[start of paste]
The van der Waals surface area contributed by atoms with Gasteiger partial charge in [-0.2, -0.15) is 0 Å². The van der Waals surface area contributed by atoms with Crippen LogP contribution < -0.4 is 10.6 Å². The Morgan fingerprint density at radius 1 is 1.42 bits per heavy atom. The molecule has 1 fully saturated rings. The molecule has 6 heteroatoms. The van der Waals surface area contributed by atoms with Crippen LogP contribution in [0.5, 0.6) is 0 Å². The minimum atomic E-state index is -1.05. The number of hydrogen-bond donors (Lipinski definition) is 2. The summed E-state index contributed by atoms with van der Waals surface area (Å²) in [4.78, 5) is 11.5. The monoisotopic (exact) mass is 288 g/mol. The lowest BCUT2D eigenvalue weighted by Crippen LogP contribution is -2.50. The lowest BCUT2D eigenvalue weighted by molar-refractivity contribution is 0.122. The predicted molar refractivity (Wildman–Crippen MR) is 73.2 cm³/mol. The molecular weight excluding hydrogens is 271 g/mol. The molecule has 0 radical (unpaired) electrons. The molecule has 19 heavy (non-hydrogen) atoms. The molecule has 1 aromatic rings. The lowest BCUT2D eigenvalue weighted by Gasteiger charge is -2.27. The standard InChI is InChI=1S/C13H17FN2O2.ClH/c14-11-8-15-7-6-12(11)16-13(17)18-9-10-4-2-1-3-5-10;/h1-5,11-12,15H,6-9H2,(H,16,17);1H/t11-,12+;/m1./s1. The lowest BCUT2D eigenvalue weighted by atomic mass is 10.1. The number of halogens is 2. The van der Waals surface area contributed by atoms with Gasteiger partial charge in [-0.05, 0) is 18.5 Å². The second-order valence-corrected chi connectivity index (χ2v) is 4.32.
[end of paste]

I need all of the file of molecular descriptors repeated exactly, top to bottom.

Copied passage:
The van der Waals surface area contributed by atoms with Gasteiger partial charge in [-0.2, -0.15) is 0 Å². The van der Waals surface area contributed by atoms with Crippen LogP contribution < -0.4 is 10.6 Å². The Morgan fingerprint density at radius 1 is 1.42 bits per heavy atom. The molecule has 1 fully saturated rings. The molecule has 6 heteroatoms. The van der Waals surface area contributed by atoms with Crippen LogP contribution in [0.5, 0.6) is 0 Å². The minimum atomic E-state index is -1.05. The number of hydrogen-bond donors (Lipinski definition) is 2. The summed E-state index contributed by atoms with van der Waals surface area (Å²) in [4.78, 5) is 11.5. The monoisotopic (exact) mass is 288 g/mol. The lowest BCUT2D eigenvalue weighted by Crippen LogP contribution is -2.50. The lowest BCUT2D eigenvalue weighted by molar-refractivity contribution is 0.122. The predicted molar refractivity (Wildman–Crippen MR) is 73.2 cm³/mol. The molecular weight excluding hydrogens is 271 g/mol. The molecule has 0 radical (unpaired) electrons. The molecule has 19 heavy (non-hydrogen) atoms. The molecule has 1 aromatic rings. The lowest BCUT2D eigenvalue weighted by Gasteiger charge is -2.27. The standard InChI is InChI=1S/C13H17FN2O2.ClH/c14-11-8-15-7-6-12(11)16-13(17)18-9-10-4-2-1-3-5-10;/h1-5,11-12,15H,6-9H2,(H,16,17);1H/t11-,12+;/m1./s1. The lowest BCUT2D eigenvalue weighted by atomic mass is 10.1. The number of halogens is 2. The van der Waals surface area contributed by atoms with Gasteiger partial charge in [-0.05, 0) is 18.5 Å². The second-order valence-corrected chi connectivity index (χ2v) is 4.32.